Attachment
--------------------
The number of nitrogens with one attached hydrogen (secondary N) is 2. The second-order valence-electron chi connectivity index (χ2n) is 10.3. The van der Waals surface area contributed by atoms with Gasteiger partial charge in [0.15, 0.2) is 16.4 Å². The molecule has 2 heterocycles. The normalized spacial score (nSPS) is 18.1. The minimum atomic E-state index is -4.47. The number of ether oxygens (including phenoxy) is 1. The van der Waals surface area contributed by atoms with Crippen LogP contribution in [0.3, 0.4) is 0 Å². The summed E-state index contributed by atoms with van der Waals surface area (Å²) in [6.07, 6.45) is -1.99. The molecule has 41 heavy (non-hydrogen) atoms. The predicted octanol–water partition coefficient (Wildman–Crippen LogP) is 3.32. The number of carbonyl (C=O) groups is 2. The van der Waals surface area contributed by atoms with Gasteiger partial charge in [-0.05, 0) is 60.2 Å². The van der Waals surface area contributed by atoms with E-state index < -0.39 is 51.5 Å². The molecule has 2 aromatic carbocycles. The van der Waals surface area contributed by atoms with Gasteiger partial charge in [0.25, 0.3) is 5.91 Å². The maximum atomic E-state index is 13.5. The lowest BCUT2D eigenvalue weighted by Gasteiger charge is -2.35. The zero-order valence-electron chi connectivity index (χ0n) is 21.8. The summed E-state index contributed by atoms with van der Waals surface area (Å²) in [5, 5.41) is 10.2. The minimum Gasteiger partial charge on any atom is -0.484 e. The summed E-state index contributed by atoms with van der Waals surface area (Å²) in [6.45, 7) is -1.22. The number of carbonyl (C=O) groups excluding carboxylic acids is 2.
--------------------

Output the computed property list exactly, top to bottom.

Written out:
The number of nitrogens with one attached hydrogen (secondary N) is 2. The second-order valence-electron chi connectivity index (χ2n) is 10.3. The van der Waals surface area contributed by atoms with Gasteiger partial charge in [0.15, 0.2) is 16.4 Å². The molecule has 2 heterocycles. The normalized spacial score (nSPS) is 18.1. The minimum atomic E-state index is -4.47. The number of ether oxygens (including phenoxy) is 1. The van der Waals surface area contributed by atoms with Crippen LogP contribution in [0.3, 0.4) is 0 Å². The summed E-state index contributed by atoms with van der Waals surface area (Å²) in [6.07, 6.45) is -1.99. The molecule has 41 heavy (non-hydrogen) atoms. The predicted octanol–water partition coefficient (Wildman–Crippen LogP) is 3.32. The number of carbonyl (C=O) groups is 2. The van der Waals surface area contributed by atoms with Gasteiger partial charge in [-0.05, 0) is 60.2 Å². The van der Waals surface area contributed by atoms with E-state index < -0.39 is 51.5 Å². The molecule has 2 aromatic carbocycles. The van der Waals surface area contributed by atoms with Gasteiger partial charge in [0.25, 0.3) is 5.91 Å². The maximum atomic E-state index is 13.5. The lowest BCUT2D eigenvalue weighted by Gasteiger charge is -2.35. The zero-order valence-electron chi connectivity index (χ0n) is 21.8. The summed E-state index contributed by atoms with van der Waals surface area (Å²) in [5, 5.41) is 10.2. The minimum Gasteiger partial charge on any atom is -0.484 e. The summed E-state index contributed by atoms with van der Waals surface area (Å²) in [6.45, 7) is -1.22. The number of carbonyl (C=O) groups excluding carboxylic acids is 2.